The Central Bank of Kenya (CBK) has asked lenders to consider other metrics in addition to a borrower’s credit score to offer appropriately priced credit.
This comes amid concern that lenders are relying on adverse reports issued by Credit Reference Bureaus (CRBs) to blacklist and deny borrowers credit.
“This approach would allow borrowers and especially micro, small, and medium-sized enterprises to access appropriately priced credit,” said CBK in a statement.
The regulator has also asked CRBs to include a standard statement at the top of every credit report indicating that “a customer’s credit score should not be used as the sole reason by a lender to deny a customer a loan”.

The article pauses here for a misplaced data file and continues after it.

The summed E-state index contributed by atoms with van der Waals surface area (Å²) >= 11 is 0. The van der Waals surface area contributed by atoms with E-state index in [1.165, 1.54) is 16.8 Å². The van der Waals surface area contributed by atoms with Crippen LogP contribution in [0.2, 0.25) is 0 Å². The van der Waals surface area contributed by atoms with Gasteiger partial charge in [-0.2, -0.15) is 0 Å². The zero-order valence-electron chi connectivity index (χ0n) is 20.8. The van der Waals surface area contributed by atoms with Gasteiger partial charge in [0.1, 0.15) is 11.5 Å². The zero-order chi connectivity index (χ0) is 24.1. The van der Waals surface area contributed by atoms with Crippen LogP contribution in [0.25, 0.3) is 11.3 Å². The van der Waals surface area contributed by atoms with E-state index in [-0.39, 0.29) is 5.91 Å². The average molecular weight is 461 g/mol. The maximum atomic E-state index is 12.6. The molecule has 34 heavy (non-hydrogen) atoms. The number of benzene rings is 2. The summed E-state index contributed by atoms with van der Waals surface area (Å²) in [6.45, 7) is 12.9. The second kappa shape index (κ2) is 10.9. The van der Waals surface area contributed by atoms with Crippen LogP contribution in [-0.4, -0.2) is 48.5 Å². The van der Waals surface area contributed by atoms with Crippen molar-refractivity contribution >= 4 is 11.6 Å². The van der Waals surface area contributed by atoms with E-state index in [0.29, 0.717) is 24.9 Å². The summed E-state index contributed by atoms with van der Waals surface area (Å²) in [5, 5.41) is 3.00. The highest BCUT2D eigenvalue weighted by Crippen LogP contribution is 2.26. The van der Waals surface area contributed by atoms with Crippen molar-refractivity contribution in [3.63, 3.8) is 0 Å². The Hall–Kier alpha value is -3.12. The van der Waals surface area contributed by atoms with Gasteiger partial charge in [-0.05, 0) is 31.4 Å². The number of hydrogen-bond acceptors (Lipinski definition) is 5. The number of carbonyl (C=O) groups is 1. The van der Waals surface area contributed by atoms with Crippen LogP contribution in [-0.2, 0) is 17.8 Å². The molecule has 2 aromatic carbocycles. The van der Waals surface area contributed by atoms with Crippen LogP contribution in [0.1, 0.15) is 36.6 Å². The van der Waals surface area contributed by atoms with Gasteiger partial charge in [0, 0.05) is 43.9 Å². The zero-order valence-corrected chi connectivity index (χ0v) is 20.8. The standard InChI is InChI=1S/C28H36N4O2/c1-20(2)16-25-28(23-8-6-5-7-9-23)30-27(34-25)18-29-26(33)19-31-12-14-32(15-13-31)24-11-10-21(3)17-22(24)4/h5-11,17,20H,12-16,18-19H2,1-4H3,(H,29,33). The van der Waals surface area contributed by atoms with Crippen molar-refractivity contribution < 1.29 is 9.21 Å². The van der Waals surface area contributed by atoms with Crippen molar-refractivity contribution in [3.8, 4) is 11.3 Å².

These are part of reforms in the credit information sharing (CIS) system targeted at lowering the cost of loans for micro and small businesses.
During his inauguration speech, President William Ruto indicated that his administration would work to shift the CRB’s framework from its current punitive and all-or-nothing blacklisting of borrowers to one that accords Kenyans an opportunity to manage their creditworthiness.
“When borrowers experience challenges in repaying their loans, they should proactively engage their lenders,” said the CBK in the updates on the CIS framework.
The rising number of blacklisted loan accounts has hampered the chances of millions of Kenyans being able to borrow more to grow their businesses or invest in projects.
Data from the CRBs showed last year a third of Kenyan loan accounts are negatively listed as defaulted in an economy struggling to create jobs for the growing number of skilled youth who have found themselves in a debt trap.
Mobile digital loans make up the majority of the new listings, despite the government freezing blacklisting of defaulted loans under Sh1,000 last year.